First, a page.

5. A device as set forth in claim 4, wherein the drive means is a pneumatic cylinder having a reciprocating piston which is operated by compressed air to move the drive rod.
6. A device as set forth in claim 4, wherein the drive means is a manually operated system.
7. A device as set forth in claim 1, 2, 3, 4, 5 or 6, wherein the angle at which the V-shaped circular groove is cut to receive the steel balls is selected to determine the distance of the lateral shift the balls make between the first position and second position when the drive rod is moved.
8. A device as set forth in claim 1, 2, 3, 4, 5 or 6, wherein the angle at which the tapered lower end of the drive rod is cut for close contact with the steel balls is selected to determine the distance of the lateral shift the balls make between the first position and second position when the drive rod is moved.
Description
BACKGROUND OF THE INVENTION

1) Field of the Invention

This invention relates in general to a metal diaphragm valve for gas supply pipings, and more particularly to such a valve for use in semiconductor chip manufacturing facilities.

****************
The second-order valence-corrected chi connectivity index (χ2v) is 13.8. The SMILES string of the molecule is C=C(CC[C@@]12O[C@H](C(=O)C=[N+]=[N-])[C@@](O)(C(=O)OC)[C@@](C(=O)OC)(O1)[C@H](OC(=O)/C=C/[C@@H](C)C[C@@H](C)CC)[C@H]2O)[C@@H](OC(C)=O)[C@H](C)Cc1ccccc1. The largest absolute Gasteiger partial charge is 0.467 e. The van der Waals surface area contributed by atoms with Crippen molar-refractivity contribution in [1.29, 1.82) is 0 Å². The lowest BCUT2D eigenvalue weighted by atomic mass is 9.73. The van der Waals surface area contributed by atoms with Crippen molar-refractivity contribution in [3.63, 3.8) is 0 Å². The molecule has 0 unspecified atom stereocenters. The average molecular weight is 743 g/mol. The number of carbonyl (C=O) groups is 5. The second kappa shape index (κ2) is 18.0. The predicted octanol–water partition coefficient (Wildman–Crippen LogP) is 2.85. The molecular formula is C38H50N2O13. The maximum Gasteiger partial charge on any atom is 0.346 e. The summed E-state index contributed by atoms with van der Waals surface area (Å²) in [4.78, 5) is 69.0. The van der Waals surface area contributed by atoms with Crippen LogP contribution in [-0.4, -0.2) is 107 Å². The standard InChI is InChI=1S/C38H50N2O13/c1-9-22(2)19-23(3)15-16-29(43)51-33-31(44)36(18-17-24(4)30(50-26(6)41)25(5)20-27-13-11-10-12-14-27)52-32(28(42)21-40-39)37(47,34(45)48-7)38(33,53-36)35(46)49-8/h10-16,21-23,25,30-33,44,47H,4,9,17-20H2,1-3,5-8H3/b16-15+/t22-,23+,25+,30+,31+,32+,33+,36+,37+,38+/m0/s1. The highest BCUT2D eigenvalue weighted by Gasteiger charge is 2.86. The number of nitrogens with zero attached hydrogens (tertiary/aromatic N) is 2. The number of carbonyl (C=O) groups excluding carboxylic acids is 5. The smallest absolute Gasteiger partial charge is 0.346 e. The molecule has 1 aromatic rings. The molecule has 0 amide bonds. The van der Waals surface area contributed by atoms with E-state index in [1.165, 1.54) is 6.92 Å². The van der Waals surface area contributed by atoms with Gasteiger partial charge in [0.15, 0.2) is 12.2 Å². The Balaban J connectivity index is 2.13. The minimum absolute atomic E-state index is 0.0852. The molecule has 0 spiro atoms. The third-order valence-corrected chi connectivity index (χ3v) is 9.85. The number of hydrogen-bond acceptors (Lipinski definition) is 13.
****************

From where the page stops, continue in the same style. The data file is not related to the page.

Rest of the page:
2) Description of the Prior Art

There has been increasing demand for micronized metal diaphragm valves for the gas pipings of semiconductor chip manufacturing equipments. Since such a valve is normally operated under extremely highly pressurized condition, the valve is required to develop force enough to overcome the pressure of the hydraulic system exerted on the diaphragm particularly when the valve is actuated to bring the diaphragm toward the valve seat. In conventional technologies, large pneumatic cylinders have been employed to generate high pressure to actuate the diaphragms. Another attempt made to develop large pneumatic pressure for metal diaphragm valves is the type which uses dual pneumatic cylinders as shown in FIG. 5. In either case, the device has been found to have a large overall dimension.